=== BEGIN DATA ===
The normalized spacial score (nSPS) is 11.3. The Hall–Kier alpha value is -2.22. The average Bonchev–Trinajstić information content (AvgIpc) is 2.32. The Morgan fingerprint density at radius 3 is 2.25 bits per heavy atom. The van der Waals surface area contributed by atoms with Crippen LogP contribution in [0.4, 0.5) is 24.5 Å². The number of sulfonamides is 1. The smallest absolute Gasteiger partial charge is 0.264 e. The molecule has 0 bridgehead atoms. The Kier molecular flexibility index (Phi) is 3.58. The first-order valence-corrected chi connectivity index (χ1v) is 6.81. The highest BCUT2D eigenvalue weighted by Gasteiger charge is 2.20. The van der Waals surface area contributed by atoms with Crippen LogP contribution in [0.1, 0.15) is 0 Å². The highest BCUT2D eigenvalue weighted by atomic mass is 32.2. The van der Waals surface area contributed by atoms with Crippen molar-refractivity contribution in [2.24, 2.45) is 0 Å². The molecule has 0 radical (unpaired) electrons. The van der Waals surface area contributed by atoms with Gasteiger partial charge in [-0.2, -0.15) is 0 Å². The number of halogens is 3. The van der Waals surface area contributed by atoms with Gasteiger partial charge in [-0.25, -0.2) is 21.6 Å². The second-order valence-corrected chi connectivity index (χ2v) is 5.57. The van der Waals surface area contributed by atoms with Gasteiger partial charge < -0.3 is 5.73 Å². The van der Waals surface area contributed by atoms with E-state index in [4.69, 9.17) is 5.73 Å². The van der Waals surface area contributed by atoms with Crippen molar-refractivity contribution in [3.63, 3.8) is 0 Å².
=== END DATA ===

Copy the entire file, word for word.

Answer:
The normalized spacial score (nSPS) is 11.3. The Hall–Kier alpha value is -2.22. The average Bonchev–Trinajstić information content (AvgIpc) is 2.32. The Morgan fingerprint density at radius 3 is 2.25 bits per heavy atom. The van der Waals surface area contributed by atoms with Crippen LogP contribution in [0.4, 0.5) is 24.5 Å². The number of sulfonamides is 1. The smallest absolute Gasteiger partial charge is 0.264 e. The molecule has 0 bridgehead atoms. The Kier molecular flexibility index (Phi) is 3.58. The first-order valence-corrected chi connectivity index (χ1v) is 6.81. The highest BCUT2D eigenvalue weighted by Gasteiger charge is 2.20. The van der Waals surface area contributed by atoms with Crippen LogP contribution in [0.1, 0.15) is 0 Å². The highest BCUT2D eigenvalue weighted by atomic mass is 32.2. The van der Waals surface area contributed by atoms with Crippen molar-refractivity contribution in [2.24, 2.45) is 0 Å². The molecule has 0 radical (unpaired) electrons. The van der Waals surface area contributed by atoms with Gasteiger partial charge in [-0.2, -0.15) is 0 Å². The number of halogens is 3. The van der Waals surface area contributed by atoms with Gasteiger partial charge in [-0.25, -0.2) is 21.6 Å². The second-order valence-corrected chi connectivity index (χ2v) is 5.57. The van der Waals surface area contributed by atoms with Gasteiger partial charge < -0.3 is 5.73 Å². The van der Waals surface area contributed by atoms with E-state index in [4.69, 9.17) is 5.73 Å². The van der Waals surface area contributed by atoms with Crippen molar-refractivity contribution in [3.63, 3.8) is 0 Å².